RAMALLAH, West Bank — America’s top diplomat came to the seat of the Palestinian government on Tuesday with promises of additional aid, a reopened consulate in Jerusalem and a broad sympathetic pledge to rebuild ties that had been severed by the previous administration in favor of Israel.
With the raw emotion of deaths and wreckage from an 11-day war between Israel and Hamas militants still fresh in the minds of both Israelis and Palestinians, the actions by Secretary of State Antony J. Blinken represented, in tone at least, an attempted revival of America’s former role as a more neutral mediator in the Middle East’s most protracted conflict.
It amounted to a sharp turnabout from the policies of former President Donald J. Trump, who had made no secret of siding with Israel by closing a political channel with the Palestinian Authority and cutting off humanitarian assistance to millions of Palestinians.
But it also carries big risks. The Biden administration says it will help finance an enormous reconstruction effort in the Gaza Strip, which is controlled by Hamas, a militant group considered a terrorist organization by the United States, Israel and many other countries.
Rebuilding ties with the Palestinians also risks angering Israel, the most reliable U.S. ally in the Middle East, whose leaders are already anxious about the Biden administration’s attempts to rejoin a nuclear agreement with Iran. Israel has long opposed and worked to undermine a deal.
At nearly every stop on a daylong series of meetings in Jerusalem and Ramallah, Mr. Blinken emphasized the tragic deaths of civilians — including children — in the cross-border hostilities between Hamas and Israel that ended in a fragile cease-fire late last week.
“The aspirations of the Palestinian people are like those of people everywhere,” Mr. Blinken said after meeting the Palestinian leader, Mahmoud Abbas, at his presidential office in the occupied West Bank. The United States is committed, he said, “to working with the Palestinian people to realize these aspirations.”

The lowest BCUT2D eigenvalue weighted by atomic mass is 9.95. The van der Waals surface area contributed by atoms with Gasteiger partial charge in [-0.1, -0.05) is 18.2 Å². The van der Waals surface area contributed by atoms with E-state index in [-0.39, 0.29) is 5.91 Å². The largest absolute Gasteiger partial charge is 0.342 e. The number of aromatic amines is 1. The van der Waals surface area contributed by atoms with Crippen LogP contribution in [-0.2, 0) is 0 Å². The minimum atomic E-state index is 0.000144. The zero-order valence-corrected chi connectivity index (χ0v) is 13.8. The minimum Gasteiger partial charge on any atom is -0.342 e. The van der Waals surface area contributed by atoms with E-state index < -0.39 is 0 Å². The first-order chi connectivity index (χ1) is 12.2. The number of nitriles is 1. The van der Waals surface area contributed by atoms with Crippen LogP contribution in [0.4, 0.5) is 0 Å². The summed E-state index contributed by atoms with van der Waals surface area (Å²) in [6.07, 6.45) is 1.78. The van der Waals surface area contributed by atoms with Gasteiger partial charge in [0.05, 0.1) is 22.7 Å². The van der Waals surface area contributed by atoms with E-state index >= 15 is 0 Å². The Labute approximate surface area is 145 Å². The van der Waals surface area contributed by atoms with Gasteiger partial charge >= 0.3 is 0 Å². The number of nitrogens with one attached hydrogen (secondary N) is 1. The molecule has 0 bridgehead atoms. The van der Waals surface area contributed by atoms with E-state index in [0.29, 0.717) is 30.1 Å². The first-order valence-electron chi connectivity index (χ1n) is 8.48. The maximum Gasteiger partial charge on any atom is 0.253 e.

He then announced that the State Department would reopen a U.S. consulate in Jerusalem to handle Palestinian affairs that had been shut by the Trump administration in 2019, and send an additional $112 million in aid and development funding to the West Bank and Gaza. He said that brings to more than $360 million the amount of aid that President Biden has provided since last month, annulling Trump administration cuts.
Mr. Abbas thanked Mr. Blinken for the more active role the United States had taken to calm recent disputes, particularly in Jerusalem, that has in some cases put it at odds with Israel. “We hope that the future will be rife with diplomatic and political effort,” Mr. Abbas said.
While pushing for calm, the Biden administration has also been careful not to rupture relations with Israel. The United States was the lone holdout at the United Nations Security Council, where it blocked any attempt to blame Israel in its recent war with Hamas. Mr. Biden had also publicly supported Israel’s right to self-defense in the conflict.
In fact, only a few hours before meeting with Mr. Abbas — a short drive but seemingly a world away — Mr. Blinken met with Prime Minister Benjamin Netanyahu of Israel, who also thanked the Biden administration for its backing in the fight against Hamas.
But Mr. Netanyahu bluntly reminded Mr. Blinken of Israel’s support for policies that had been pushed by Mr. Trump: terminating the Iran nuclear deal and warming diplomatic relations with four Arab governments that had been historically hostile to Israel.
With American and Iranian diplomats separately meeting with world powers in Vienna, officials have in recent days noted progress in negotiations to bring both sides back into compliance with the 2015 nuclear deal.
That has unnerved Mr. Netanyahu and other Israeli leaders who want the United States to hold out for stricter limits on Iran’s nuclear, missile and military programs before signing any new agreement.
The original deal “paves the way for Iran to have an arsenal of nuclear weapons,” Mr. Netanyahu said, adding: “Whatever happens, Israel will always reserve the right to defend itself against a regime committed to our destruction.”